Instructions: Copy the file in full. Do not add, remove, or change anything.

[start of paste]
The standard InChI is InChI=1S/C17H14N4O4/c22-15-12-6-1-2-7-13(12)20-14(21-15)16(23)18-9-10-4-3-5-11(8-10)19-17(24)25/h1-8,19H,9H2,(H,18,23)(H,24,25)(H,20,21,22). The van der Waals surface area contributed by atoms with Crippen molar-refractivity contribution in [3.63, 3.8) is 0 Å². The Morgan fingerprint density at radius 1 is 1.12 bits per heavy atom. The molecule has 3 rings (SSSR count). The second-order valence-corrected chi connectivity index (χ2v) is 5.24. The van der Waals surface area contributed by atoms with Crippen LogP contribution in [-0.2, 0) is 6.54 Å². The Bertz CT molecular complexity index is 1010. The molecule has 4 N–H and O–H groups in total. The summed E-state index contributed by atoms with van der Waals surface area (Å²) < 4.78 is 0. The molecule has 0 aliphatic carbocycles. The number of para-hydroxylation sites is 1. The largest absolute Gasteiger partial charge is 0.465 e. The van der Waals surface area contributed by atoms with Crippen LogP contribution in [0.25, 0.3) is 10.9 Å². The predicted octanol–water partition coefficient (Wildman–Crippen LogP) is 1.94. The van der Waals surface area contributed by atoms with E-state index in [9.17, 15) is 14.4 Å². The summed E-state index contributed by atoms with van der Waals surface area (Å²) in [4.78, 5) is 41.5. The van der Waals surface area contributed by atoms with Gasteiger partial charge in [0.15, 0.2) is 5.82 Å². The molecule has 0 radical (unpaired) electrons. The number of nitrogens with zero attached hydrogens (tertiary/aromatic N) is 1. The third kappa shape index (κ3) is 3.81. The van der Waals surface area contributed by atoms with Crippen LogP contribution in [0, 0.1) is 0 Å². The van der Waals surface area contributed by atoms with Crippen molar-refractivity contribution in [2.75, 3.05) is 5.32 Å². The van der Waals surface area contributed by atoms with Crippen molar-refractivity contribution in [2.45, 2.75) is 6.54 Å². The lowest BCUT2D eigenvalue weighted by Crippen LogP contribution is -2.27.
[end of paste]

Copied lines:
The standard InChI is InChI=1S/C17H14N4O4/c22-15-12-6-1-2-7-13(12)20-14(21-15)16(23)18-9-10-4-3-5-11(8-10)19-17(24)25/h1-8,19H,9H2,(H,18,23)(H,24,25)(H,20,21,22). The van der Waals surface area contributed by atoms with Crippen molar-refractivity contribution in [3.63, 3.8) is 0 Å². The Morgan fingerprint density at radius 1 is 1.12 bits per heavy atom. The molecule has 3 rings (SSSR count). The second-order valence-corrected chi connectivity index (χ2v) is 5.24. The van der Waals surface area contributed by atoms with Crippen LogP contribution in [-0.2, 0) is 6.54 Å². The Bertz CT molecular complexity index is 1010. The molecule has 4 N–H and O–H groups in total. The summed E-state index contributed by atoms with van der Waals surface area (Å²) < 4.78 is 0. The molecule has 0 aliphatic carbocycles. The number of para-hydroxylation sites is 1. The largest absolute Gasteiger partial charge is 0.465 e. The van der Waals surface area contributed by atoms with Crippen LogP contribution in [0.25, 0.3) is 10.9 Å². The predicted octanol–water partition coefficient (Wildman–Crippen LogP) is 1.94. The van der Waals surface area contributed by atoms with E-state index in [9.17, 15) is 14.4 Å². The summed E-state index contributed by atoms with van der Waals surface area (Å²) in [4.78, 5) is 41.5. The van der Waals surface area contributed by atoms with Gasteiger partial charge in [0.15, 0.2) is 5.82 Å². The molecule has 0 radical (unpaired) electrons. The number of nitrogens with zero attached hydrogens (tertiary/aromatic N) is 1. The third kappa shape index (κ3) is 3.81. The van der Waals surface area contributed by atoms with Crippen LogP contribution in [0, 0.1) is 0 Å². The van der Waals surface area contributed by atoms with Crippen molar-refractivity contribution in [2.75, 3.05) is 5.32 Å². The van der Waals surface area contributed by atoms with Crippen molar-refractivity contribution in [2.45, 2.75) is 6.54 Å². The lowest BCUT2D eigenvalue weighted by Crippen LogP contribution is -2.27.